H.P. Lovecraft Film Festival
Halloween Month is fast drawing to a close here at Longbox Graveyard, but there’s still time for me to duck in a little mini-review of the H.P. Lovecraft Film Festival and CthulhuCon, which I attended late last month in San Pedro, California.
My son, Jack, and I attended the festival on a whim. Jack’s mad for H.P. Lovecraft, and I enjoy him in small doses. A festival, of course, is anything but a small dose, but while the focus was on all things Mythos, the films on offer provided straight horror tales as well as the expected stories about half-mad Massachusetts antiquarians. Mostly the festival screened short films, which were never less than earnest and frequently quite good, especially “I Am Not Samuel Krohm” by Sebastien Chantal — an atmospheric short about a man or may or may not be the lynchpin of a monstrous conspiracy — which claimed the festival’s coveted “Most Lovecraftian” award.
The festival was held over three days, though the bulk of the film programing was on Friday and Saturday nights, with Sunday reserved for a brunch, lectures, and gaming. I’d characterize the gathering at somewhere between a large party and a small convention (the organizers pegged the crowd at 400), and in all it was a friendly affair, with plenty of opportunities to meet and mingle with your fellow enthusiasts, if that was your thing. My son and I were content to just huddle in the dark and watch movies with our fellow Beard-Os and Weird-Os, but there were pub crawls and trivia and all sorts of after-hours events that also sounded like fun.
The high point of the weekend for Jack and I wasn’t a movie, but instead … a radio show!
Saturday night featured a live stage presentation of The Shadow Over Innsmouth by Dark Adventure Radio Theater, a thoroughly professional troop of voice-acting enthusiasts who offered a very faithful adaptation of my favorite Lovecraft story with scores of sound effects and the full-throated participation of the audience, who provided their own Deep One grunts and groans when a lighted sign on the stage implored them to, “Croak!” Dark Adventure Radio Theater has about a dozen Lovecraft radio plays available for download or on CD, and I expect a few of their shows will make their way into Jack’s stocking this Christmas.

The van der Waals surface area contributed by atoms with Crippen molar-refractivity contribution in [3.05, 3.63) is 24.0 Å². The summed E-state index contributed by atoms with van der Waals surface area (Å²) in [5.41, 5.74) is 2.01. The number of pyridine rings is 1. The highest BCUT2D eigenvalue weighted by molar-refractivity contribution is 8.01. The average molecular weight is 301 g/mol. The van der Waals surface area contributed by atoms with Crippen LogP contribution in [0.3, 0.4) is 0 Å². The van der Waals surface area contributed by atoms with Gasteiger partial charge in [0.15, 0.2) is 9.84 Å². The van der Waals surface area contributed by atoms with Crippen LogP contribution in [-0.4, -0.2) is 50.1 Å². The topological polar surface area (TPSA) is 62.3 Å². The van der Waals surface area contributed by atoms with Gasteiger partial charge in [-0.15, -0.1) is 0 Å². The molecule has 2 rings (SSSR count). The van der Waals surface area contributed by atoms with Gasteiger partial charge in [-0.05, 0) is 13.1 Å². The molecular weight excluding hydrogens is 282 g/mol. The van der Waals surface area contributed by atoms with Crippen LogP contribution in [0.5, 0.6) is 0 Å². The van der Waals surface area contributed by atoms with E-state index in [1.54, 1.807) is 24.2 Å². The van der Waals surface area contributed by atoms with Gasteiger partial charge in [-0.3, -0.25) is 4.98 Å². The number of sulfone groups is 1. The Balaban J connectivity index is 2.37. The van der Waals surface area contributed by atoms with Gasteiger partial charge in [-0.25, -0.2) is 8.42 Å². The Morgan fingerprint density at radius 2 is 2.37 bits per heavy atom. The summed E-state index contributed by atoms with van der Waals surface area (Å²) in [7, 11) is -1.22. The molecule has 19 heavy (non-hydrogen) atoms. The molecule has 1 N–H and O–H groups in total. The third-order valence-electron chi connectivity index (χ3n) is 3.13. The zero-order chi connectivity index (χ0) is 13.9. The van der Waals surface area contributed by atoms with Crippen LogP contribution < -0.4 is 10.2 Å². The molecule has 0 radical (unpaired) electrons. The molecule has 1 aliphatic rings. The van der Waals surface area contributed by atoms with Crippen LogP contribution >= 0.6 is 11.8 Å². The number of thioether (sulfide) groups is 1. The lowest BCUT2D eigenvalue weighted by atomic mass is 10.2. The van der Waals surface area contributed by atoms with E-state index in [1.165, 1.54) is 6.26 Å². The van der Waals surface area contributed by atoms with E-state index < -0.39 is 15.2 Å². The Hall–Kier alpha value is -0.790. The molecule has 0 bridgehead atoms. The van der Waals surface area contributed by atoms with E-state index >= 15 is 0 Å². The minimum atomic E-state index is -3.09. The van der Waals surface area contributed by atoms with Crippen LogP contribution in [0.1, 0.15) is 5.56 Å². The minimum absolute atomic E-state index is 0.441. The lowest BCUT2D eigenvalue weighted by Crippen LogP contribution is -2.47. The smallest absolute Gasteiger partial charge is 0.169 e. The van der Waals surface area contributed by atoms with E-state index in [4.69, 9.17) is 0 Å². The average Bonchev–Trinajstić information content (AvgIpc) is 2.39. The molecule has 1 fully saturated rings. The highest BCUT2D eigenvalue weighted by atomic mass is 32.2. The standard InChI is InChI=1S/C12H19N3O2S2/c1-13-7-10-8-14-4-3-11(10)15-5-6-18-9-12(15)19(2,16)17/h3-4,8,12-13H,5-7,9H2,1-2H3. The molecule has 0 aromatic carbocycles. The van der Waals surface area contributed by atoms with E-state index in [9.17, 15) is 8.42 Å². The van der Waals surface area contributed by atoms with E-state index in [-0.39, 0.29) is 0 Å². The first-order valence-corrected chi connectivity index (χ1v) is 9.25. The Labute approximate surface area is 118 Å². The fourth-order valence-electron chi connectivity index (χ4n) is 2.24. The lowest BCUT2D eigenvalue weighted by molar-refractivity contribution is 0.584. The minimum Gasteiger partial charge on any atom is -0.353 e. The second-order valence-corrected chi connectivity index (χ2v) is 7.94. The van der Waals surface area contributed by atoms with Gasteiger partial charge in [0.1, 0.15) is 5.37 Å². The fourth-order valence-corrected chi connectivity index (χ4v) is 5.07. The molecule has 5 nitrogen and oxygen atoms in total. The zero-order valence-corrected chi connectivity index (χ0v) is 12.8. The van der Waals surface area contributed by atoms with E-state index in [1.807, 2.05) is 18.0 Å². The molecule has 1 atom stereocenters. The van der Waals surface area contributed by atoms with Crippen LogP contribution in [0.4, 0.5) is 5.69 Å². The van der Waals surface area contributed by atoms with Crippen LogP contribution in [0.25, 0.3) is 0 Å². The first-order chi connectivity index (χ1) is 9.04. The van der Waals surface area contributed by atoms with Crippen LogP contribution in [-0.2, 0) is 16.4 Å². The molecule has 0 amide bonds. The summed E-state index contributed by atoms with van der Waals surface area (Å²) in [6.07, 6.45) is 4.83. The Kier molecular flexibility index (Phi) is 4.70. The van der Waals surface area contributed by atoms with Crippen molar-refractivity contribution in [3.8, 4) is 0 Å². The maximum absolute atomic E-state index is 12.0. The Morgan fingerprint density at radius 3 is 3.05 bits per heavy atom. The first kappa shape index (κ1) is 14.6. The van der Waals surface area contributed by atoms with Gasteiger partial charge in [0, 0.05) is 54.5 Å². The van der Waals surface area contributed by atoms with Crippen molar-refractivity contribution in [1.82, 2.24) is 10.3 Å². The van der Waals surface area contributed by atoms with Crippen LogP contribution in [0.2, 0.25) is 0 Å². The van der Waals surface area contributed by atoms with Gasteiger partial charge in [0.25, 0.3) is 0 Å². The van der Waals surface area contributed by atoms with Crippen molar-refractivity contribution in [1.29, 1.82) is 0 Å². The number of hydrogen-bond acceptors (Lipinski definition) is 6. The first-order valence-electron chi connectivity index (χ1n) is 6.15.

A critical component of the Festival was the venue, the Warner Grand Theater in San Pedro, a landmark 1931 art deco movie palace.
The theater was spectacular, and the perfect setting for the Festival. The seats were a bit cramped (pro tip: for more leg room, seek out the first row of the balcony!), but it was like a trip through time to visit this wonderfully-restored theater and remember when movies weren’t all about multiplexes and podmalls. San Pedro’s 6th Street, where the theater was located, was also a trip — shadowed storefront after storefront, full of pubs and tattoo parlors, wonderful hobby shops, unique book stores, and crazy art galleries. That strip of town is worth a visit all by itself, but was even more fun late at night after the Festival, when the theater disgorged its hoard of Lovecraft loonies to mingle in this vibrant district of hipsters, bikers, drunks, and Deep Ones (I could swear I saw a couple!)
This was the fifth year for the Los Angeles Festival (the original version has run for decades in Portland, Oregon), and the festival has promised to return to the Warner Grand in May of 2015, as it moves from a Fall to a Spring schedule. That tight turn-around might be too quick for Jack and I to return, but I will keep this show on my calendar, and shouldn’t be surprised if before too long I heed the Call of Cthulhu and return to the very pleasantly bizarre H.P. Lovecraft Film Festival!